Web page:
Louisiana Commodities and Conservation Newsletter December 2019; Issue 8

Naveen Adusumilli, Connor, Lawson

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Download   Newsletter-Dec2019pdf / 0.16MB Publication ID: Staff Report No. 2019-69

Rice crop insurance provisions – irrigation methods allowed

The 2018 Farm Bill requires that Federal Crop Insurance Corporation develop crop insurance products in rice that provide coverage for alternative irrigation methods, mainly, intermittent flooding also referred to as alternate wetting and drying and furrow irrigation. Currently, rice grown only under flooded conditions is eligible for crop insurance. The proposed change opens doors for farmers willing to pursue appropriate irrigation methods for their production enterprise. Comments on this provision are open until January 21, 2020.

Proposed changes to Conservation Stewardship Program (CSP)

The 2018 Farm Bill proposed changes to the CSP program. Some of the changes introduced include -

  • Removal of $18 per acre average payment nationally
  • Removal of reference to acreage cap
  • Supplemental payment through the addition of advanced grazing management plan
  • A one-time payment for those willing to develop a comprehensive conservation plan
  • Addressing organic and transitioning to organic acres in each state

Apart from the above, there are other changes proposed, which are open for comment through Jan 13, 2020, in the federal register. Along with the CSP program, NRCS is seeking comment on CRP rule and EQIP rule.

Acres lost to floods and indemnity payments

Louisiana farmers lost about 90,000 acres to floods this year. Several parishes in the northeast part of the state have seen flood-like conditions. The crop insurance payouts amounted to about $17 million for the affected production enterprises. The USDA designated Avoyelles, Evangeline, Rapides, and St. Landry parishes as disaster areas affected by hurricane Barry. Producers in those parishes are eligible for emergency farm loans. Farmers in twelve (12) neighboring parishes qualify for emergency loans.

Two new soil resource concerns introduced

NRCS recently introduced two new resource concerns

  • Soil organism habitat loss/degradation
  • Aggregate instability

These resource concerns provide farmers with more options to address soil health in their fields. EQIP practices will be associated with the above resource concerns to provide cost-share assistance.

Net farm incomes

The USDA released its updated forecasts for farm incomes in 2019. Recent projections for farm income are up from 2018 and also higher than the two estimates released in March and August of this year. In March, the forecast for farm incomes was $69.4 billion; however, in November, it was at $92.5 billion, translating to a 33% increase in the estimates between March and November. The majority of the increase is due to payments from the market facilitation program (MFP) and prevented planting this year. Despite the current growth, fundamental drivers of the farm economy remain uncertain.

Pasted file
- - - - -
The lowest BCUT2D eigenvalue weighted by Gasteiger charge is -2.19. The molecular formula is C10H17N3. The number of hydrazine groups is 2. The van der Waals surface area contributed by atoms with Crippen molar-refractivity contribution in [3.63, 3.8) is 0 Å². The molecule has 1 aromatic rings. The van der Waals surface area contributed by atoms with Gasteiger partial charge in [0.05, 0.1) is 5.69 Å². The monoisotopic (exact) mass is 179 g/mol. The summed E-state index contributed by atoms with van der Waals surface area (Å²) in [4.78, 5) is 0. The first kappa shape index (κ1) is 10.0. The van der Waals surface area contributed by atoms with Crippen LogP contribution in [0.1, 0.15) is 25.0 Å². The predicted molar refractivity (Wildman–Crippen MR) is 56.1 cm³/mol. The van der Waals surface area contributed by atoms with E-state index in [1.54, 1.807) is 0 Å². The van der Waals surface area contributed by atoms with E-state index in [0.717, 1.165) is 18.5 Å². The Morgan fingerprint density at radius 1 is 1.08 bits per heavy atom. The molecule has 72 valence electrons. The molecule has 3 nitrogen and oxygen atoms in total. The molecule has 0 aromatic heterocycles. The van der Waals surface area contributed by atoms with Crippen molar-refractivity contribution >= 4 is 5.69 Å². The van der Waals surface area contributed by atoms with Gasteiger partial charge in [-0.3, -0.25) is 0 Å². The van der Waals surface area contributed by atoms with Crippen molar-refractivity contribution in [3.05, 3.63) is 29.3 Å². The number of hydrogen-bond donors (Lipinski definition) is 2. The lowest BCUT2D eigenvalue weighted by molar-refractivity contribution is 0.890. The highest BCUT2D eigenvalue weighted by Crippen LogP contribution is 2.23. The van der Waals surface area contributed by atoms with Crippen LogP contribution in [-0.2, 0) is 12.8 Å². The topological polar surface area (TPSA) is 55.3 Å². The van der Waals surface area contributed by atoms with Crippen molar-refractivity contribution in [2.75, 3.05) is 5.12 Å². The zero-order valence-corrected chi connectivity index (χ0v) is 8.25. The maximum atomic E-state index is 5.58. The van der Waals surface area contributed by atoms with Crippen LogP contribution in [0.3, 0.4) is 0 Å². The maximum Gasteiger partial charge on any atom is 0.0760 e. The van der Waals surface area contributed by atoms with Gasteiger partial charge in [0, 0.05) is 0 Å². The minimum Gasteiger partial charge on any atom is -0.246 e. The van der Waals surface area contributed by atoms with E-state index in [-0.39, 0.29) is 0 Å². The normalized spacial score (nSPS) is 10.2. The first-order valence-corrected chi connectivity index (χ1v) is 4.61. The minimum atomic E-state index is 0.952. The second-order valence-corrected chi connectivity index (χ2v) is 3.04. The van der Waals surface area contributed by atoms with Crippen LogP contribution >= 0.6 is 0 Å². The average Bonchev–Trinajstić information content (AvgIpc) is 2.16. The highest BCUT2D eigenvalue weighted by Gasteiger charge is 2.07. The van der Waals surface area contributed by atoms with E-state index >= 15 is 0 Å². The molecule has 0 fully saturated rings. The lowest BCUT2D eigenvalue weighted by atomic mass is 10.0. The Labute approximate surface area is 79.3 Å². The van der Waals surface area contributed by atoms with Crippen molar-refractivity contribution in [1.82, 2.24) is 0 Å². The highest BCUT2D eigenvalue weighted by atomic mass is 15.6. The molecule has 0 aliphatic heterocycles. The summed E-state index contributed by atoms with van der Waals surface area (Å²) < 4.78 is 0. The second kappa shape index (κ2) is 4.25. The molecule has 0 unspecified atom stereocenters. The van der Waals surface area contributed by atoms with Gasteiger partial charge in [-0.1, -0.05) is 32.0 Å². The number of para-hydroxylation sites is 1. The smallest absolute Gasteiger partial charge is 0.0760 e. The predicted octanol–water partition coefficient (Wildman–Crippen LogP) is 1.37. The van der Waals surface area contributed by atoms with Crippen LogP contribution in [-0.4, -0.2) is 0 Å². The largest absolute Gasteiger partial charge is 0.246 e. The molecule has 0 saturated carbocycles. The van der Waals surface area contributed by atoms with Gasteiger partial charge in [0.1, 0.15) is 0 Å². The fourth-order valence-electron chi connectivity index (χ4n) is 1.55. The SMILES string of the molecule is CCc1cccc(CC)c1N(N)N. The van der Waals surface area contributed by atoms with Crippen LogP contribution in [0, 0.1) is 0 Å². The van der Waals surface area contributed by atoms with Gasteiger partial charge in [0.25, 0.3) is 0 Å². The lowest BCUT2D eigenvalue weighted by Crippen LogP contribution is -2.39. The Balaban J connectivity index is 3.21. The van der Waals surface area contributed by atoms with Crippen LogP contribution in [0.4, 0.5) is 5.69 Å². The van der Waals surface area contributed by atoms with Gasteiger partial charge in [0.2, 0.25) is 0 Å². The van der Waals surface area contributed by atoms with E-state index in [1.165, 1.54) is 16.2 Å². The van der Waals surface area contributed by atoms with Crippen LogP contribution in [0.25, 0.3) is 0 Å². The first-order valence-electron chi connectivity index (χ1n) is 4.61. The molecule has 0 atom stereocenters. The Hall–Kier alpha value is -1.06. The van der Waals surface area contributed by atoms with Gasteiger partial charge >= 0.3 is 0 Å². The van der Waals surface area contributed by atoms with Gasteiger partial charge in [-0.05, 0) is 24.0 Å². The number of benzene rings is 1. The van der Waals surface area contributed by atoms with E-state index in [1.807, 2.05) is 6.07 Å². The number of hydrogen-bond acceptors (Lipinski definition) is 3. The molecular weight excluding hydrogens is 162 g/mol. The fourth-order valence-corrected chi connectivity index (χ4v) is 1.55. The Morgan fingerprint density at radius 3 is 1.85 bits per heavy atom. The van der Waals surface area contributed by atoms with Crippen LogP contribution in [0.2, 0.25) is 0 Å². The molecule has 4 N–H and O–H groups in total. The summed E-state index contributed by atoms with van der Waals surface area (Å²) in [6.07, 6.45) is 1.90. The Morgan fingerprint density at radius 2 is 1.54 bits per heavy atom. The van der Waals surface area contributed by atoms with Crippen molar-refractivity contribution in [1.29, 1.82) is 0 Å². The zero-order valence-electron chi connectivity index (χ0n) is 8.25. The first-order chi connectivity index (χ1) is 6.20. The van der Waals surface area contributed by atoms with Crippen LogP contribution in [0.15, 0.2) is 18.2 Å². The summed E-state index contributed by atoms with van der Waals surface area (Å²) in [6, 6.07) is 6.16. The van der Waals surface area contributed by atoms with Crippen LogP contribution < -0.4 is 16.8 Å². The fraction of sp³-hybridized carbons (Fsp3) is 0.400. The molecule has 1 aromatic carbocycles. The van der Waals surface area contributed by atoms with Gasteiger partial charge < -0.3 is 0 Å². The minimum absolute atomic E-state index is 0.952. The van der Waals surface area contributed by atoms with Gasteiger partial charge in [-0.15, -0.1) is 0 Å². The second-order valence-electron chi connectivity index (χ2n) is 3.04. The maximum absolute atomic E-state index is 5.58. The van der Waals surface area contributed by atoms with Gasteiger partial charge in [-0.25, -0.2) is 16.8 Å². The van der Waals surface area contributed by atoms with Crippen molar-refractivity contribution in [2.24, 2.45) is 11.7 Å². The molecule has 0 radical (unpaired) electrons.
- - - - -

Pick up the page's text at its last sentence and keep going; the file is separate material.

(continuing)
USMCA agreement

United States – Mexico – Canada Agreement (USMCA) continues to move through the ratification process. The agreement replaces the current North American Free Trade Agreement (NAFTA). USMCA focuses primarily on reducing non-tariff trade rules among the three participating countries. Two significant changes that will likely influence Louisiana agriculture include

  • An increase in the global tariff rate quota (TRQ) for poultry and eggs originating from the US
  • Increased access to refined sugar and sugar-containing products from Canada

Coarse grains crop insurance provisions

For the 2020 and succeeding crop years, the Federal Crop Insurance Corporation is allowing separate enterprise and optional units by cropping practices Following Another Crop (FAC) and Not Following Another Crop (NFAC). Both practices carry different risks to the planted crop. Under current policy, gains from one of these practices may offset losses from the other. With the proposed change, such an offset would not exist. However, under the proposed rule, separate enterprise units for FAC and NFAC practices are available for non-irrigated practices only.The FCIC will continue to consider comments on the rule until January 27th, 2020.

Resilient land values

Unlike the farm crisis of the 1980’s land values have not experienced a significant decrease, though the pace of the increase has slowed. The pattern in Louisiana is similar to that occurring across the nation; land values in Louisiana in 2019 expected to increase by 2% and net farm income by 10%. The increase shows that the risk of holding land being lower compared to similar assets in the general economy. The strength of land values ameliorates concerns of a downturn in the farm economy.

Questions and comments:
Dr. Naveen Adusumilli; 225-578-2727; nadusumilli@agcenter.lsu.edu
Dr. Lawson Connor; 225-578-4566; lconnor@agcenter.lsu.edu
Dept. of Agricultural Economics and Agribusiness.

12/17/2019 6:09:14 PM
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